Problems

Teri McDowell


My name is Erin and I don't talk. Everyone says I've got problems. I'm ten. I can talk, I just don't because it's too hard. I get around people and they ask me questions and I start to sweat - first my hands and then from the top of my head. Hot. I get very hot. So I don't answer questions and I don't talk.

My first grade teacher called home and told my mom that I had problems. She told my mom I should go see a man called a psychologist. He was skinny and had a long neck. He spoke in a soft voice and wore a stiff shirt under his argyle sweater. Black socks. He had me play with dolls and draw pictures because I wouldn't answer his questions. Are you sad, Erin? Are you angry, Erin? How do you feel, Erin? I went there a couple of times and then I heard argyle man whisper to my mom that I've got problems.

Maybe I do have problems. I'm different than the other girls at school. Their moms dress them in pretty dresses and bows. I wear blue jeans and T-shirts that my brother gave me when he was done with them. My mom says "clothes don't make the person." But I'm not so sure. Once I wore my blue jean cutoffs with my red and white tube socks to school. The girls snickered and pointed. They whispered, "She's got problems."

So mostly I stay by myself. I read a lot. My favorite place to read is in my bed. I curl in a quilt that is old and tattery-but soft, really soft. That's where I read my books. My mom brings me cookies when I read. They are warm and gooey from the oven. It's hard to be neat with gooey cookies. There is chocolate in my quilt. Mom doesn't get mad about messes. She says, "It'll all come out in the wash." Sometimes chocolate doesn't come out. But that's okay in my house.

If I talked, it would be to my mom. She worries about me. She needs me to talk, needs to know I'm okay. That makes it hard to talk.

When I'm not reading, I'm in my backyard. I have a great backyard. It's big enough to kick a ball in or hit a softball as hard as you can. I have lots of big trees to climb. Especially the big oak tree. It has thick, heavy branches so I can climb real high. I'll sit for hours high up in that oak tree. I talk in that oak tree.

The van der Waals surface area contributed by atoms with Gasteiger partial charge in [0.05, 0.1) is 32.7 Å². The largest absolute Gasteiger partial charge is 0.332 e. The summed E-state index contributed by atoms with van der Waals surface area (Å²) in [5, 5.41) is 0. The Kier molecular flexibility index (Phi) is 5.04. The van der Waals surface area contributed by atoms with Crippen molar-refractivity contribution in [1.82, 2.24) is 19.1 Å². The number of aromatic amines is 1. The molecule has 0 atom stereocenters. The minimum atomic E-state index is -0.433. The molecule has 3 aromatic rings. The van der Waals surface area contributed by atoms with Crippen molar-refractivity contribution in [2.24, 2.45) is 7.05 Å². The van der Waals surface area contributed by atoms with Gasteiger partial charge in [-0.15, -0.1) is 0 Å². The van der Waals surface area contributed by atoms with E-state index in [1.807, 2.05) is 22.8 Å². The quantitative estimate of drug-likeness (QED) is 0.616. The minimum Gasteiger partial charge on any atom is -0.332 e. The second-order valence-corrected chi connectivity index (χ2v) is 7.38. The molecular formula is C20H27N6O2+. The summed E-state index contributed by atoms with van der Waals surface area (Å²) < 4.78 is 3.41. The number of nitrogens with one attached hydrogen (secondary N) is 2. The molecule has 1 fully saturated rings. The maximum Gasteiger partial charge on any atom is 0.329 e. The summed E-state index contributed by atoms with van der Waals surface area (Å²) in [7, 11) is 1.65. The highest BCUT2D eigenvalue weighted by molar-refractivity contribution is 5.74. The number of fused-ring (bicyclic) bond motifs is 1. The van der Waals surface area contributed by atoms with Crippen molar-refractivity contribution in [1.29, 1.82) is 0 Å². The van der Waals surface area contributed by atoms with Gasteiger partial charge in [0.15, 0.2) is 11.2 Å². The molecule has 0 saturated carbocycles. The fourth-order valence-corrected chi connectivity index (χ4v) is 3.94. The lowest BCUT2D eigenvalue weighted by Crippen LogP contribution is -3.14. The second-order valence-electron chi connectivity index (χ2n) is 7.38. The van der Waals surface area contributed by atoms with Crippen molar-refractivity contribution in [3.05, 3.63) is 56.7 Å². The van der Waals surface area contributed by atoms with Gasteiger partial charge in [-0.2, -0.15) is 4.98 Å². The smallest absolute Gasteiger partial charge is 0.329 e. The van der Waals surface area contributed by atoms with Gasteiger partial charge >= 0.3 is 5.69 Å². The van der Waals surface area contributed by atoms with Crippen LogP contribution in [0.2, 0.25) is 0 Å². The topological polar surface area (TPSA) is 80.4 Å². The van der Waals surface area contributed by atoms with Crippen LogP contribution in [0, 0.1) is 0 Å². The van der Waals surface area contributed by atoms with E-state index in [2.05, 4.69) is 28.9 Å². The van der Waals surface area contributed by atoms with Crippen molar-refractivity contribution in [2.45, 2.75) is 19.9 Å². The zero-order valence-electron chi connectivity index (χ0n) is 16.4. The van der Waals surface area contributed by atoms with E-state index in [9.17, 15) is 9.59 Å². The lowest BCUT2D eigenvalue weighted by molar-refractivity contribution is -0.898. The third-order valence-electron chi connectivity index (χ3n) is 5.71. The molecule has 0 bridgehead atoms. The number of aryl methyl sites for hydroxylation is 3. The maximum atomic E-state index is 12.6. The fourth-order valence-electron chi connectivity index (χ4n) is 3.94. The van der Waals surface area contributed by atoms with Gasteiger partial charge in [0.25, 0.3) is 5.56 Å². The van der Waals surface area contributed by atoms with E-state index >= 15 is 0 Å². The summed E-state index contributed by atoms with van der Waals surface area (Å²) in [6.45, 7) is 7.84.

Next door to us lives the Perfect family. They have the Perfect house with Perfect flowers and Perfect window shades. It is the Perfect white. Mr. Perfect paints the shutters and the doors so they don't look dirty. Mrs. Perfect works on her Perfect flowers every day. She wears Perfect white-flower-print garden gloves. Mr. and Mrs. Perfect have the Perfect daughter. She is a year older than me and has long blond hair. She wears Perfect bows in her hair with white dresses and Perfect white sandals. I watch the Perfects from my oak tree and wonder what it's like to be Perfect.

One day Mrs. Perfect caught me watching her. She smiled the Perfect smile and waved. "You-Hoo! I see you, Erin!" She thinks I've got problems. My mom and Mrs. Perfect talk between the yards. They talk about flowers and give each other compliments. They talk about me. They talk about me like I'm not there, like I'm not listening. Mom told her about the psychologist and my first grade teacher. Mrs. Perfect told my mom that I ought to spend time with her Perfect daughter. It might be "good for me," "bring me out of my shell." I looked for my shell and they made plans for me.

Mom packed me a small backpack with a change of clothes, my toothbrush, comb, and towel. I was going to the Perfect's to spend the night. I was sweating.

Mrs. Perfect opened the door before we pressed the bell. She smiled her Perfect smile and said, "Welcome, Erin!" I noticed her Perfect white pants and pastel T-shirt buckled into her Perfect waist. She shushed me inside with my backpack and waved goodbye to my mom. Her Perfect daughter, Gabrielle, was sitting at the kitchen table with three of her Perfect girlfriends.

"Say hello to Erin, girls!" Mrs. Perfect chimed.

"Hello, Erin" they droned. It was a slumber party. My clothes were sticking to me I was sweating so bad.

Mrs. Perfect took my backpack to Gabrielle's room and led me to a seat at the kitchen table. She served us the Perfect meal of mini-pizzas and tall glasses of milk. I chewed quietly and listened to the girls chatter. Why do girls chatter? I noticed the Perfect's kitchen. It had shiny white linoleum and white countertops. The white-flower-print wallpaper matched Mrs. Perfect's gardening gloves. We ate on Perfect white plates and drank our milk from tall glasses. There were no coffee stains on the counters or dirt crumbs on the floor. I wondered how Mrs. Perfect kept the dirty fingerprints off the clean white walls. After we finished our pizzas and milk the girls wanted to go to Gabrielle's room to play and chatter. Mrs. Perfect had a better idea.

"Wouldn't it be fun to do makeovers! We can start with Erin!" The hair rose on the back of my neck. A drop of sweat fell from my hair into my eyelashes. The girls looked bored.

Gabrielle whined, "Aw, Mom, do we..."

"Gabrielle," Mrs. Perfect clenched her smile and said, "Remember what we talked about."